In another aspect, an electrical connector is provided including a dielectric housing with a mating end and a loading end and having a central wall spaced apart from each of the mating end and the loading end. The housing has a mating connector cavity extending from the mating end to the central wall, and the mating connector cavity is configured to receive a mating connector through the mating end. A contact subassembly is held in the housing and has an array of contacts at least partially exposed to the mating connector cavity. Each of the contacts define a mating interface configured to engage the mating connector, and each of the contacts have a beam portion extending downstream of the mating interface to a contact terminating end. Contact plates are arranged within the housing adjacent the central wall. Each of the contact plates engage a corresponding one of the contacts at the beam portion of the contacts proximate the central wall of the housing.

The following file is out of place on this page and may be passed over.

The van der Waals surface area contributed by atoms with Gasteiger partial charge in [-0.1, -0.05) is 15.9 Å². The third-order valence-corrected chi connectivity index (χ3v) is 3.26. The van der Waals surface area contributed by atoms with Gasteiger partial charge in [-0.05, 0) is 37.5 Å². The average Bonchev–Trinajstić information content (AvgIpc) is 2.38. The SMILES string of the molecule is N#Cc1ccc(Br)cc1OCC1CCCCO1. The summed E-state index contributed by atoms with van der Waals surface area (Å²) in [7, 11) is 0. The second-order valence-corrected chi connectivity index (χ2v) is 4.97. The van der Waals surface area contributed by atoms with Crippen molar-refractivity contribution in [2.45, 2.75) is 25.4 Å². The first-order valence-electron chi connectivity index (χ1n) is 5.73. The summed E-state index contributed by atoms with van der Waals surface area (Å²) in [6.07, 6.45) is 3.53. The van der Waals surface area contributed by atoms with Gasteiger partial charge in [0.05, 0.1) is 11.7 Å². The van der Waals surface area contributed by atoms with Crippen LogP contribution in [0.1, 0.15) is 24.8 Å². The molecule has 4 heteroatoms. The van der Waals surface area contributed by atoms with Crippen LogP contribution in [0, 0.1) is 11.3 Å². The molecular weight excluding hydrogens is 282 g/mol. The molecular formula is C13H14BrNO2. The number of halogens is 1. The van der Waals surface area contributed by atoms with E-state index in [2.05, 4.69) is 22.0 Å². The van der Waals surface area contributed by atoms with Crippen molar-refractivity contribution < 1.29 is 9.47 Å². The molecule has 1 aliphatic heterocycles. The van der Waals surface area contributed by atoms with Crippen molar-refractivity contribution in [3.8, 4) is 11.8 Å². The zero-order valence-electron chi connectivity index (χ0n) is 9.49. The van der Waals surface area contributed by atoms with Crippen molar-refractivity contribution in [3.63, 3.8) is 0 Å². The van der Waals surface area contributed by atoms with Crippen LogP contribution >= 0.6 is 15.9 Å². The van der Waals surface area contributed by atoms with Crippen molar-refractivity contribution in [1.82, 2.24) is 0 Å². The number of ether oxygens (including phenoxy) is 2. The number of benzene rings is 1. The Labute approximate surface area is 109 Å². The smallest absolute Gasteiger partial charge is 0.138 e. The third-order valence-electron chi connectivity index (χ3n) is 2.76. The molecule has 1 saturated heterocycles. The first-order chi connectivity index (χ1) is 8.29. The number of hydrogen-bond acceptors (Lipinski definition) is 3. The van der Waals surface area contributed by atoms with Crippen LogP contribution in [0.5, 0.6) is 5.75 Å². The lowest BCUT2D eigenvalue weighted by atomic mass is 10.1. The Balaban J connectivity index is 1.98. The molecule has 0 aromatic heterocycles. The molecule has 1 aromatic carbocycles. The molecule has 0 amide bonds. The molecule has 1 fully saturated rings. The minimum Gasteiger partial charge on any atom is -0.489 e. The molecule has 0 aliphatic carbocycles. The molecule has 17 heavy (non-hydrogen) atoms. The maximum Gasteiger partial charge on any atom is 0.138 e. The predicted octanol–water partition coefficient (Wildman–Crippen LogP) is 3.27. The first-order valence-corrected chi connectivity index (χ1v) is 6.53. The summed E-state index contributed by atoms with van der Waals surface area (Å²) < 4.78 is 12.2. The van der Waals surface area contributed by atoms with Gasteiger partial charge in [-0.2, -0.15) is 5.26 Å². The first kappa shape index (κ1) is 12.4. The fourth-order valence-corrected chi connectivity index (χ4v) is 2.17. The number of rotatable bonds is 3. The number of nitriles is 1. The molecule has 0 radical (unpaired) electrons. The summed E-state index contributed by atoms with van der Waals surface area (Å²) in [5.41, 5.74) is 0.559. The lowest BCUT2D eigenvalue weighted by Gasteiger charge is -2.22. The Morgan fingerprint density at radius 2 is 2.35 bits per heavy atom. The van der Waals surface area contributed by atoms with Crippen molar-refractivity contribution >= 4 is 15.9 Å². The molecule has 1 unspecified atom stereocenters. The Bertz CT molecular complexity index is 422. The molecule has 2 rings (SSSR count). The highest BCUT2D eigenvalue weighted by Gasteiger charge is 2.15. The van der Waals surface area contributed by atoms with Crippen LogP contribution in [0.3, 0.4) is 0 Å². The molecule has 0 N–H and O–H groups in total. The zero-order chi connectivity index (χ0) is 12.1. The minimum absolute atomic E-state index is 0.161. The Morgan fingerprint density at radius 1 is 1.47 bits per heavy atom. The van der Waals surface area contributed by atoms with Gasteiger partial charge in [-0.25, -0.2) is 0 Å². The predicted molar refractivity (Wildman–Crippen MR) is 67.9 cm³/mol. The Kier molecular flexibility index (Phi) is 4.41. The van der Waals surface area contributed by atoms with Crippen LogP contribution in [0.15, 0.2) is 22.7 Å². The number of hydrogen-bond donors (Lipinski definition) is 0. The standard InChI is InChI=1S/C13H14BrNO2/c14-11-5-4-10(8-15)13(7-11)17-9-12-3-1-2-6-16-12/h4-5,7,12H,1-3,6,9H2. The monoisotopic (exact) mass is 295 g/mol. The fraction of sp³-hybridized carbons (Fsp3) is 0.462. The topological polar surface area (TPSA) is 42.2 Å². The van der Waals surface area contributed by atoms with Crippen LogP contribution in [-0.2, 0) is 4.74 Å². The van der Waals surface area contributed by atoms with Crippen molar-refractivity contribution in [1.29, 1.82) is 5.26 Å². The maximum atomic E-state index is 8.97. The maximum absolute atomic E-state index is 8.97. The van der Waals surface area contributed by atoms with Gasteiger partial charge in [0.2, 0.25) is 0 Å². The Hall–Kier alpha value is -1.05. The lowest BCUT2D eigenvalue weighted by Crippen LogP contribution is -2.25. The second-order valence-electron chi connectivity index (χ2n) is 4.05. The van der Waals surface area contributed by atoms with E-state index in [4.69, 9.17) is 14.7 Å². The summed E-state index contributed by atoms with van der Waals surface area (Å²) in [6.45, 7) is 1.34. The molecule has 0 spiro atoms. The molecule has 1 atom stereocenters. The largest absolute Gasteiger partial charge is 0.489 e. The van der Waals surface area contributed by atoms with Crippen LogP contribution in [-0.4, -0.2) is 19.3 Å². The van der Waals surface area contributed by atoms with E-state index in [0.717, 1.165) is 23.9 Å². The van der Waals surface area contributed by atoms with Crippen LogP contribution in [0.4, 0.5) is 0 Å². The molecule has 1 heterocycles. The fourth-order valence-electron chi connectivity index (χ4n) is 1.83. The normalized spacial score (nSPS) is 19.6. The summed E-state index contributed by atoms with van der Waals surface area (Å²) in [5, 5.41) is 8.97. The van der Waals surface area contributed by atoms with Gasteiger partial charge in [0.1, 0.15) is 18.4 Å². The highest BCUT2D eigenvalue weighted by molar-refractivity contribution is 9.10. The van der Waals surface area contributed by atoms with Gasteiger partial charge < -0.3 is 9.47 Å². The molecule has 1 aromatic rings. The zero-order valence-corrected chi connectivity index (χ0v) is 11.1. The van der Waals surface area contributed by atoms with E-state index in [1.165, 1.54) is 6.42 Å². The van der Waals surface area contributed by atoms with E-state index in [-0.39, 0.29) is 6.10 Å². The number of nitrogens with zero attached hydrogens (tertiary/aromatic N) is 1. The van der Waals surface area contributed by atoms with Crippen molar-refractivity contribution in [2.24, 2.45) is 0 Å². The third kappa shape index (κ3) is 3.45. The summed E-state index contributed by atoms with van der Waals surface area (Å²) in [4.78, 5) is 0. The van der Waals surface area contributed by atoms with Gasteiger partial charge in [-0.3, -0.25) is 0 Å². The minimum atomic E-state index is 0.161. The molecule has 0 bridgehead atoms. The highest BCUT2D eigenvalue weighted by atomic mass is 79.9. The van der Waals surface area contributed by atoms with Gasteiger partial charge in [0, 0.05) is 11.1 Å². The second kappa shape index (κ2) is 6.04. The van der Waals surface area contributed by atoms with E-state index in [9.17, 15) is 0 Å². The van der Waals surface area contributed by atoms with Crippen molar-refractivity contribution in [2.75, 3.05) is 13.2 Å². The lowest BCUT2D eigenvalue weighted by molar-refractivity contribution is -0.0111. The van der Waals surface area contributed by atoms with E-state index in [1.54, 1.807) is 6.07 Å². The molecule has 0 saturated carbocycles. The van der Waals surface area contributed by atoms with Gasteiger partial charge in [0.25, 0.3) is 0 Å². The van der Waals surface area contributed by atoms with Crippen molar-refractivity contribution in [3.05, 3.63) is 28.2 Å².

BRIEF DESCRIPTION OF THE DRAWINGS

FIG. 1 illustrates a front perspective view of an exemplary electrical connector.

FIG. 2 illustrates an exploded rear perspective view of the electrical connector of FIG. 1.

FIG. 3 illustrates a front perspective view of an exemplary contact sub-assembly for the electrical connector of FIG. 1.

FIG. 4 illustrates a cross sectional view of the electrical connector shown in FIG. 1.

DETAILED DESCRIPTION OF THE INVENTION

FIG. 1 illustrates a front perspective view of an exemplary electrical connector 100. In the illustrated embodiment, the connector 100 is a modular 8-pin connector, such as an RJ-45 outlet or jack. The connector 100 is configured for joining with a mating plug (not shown).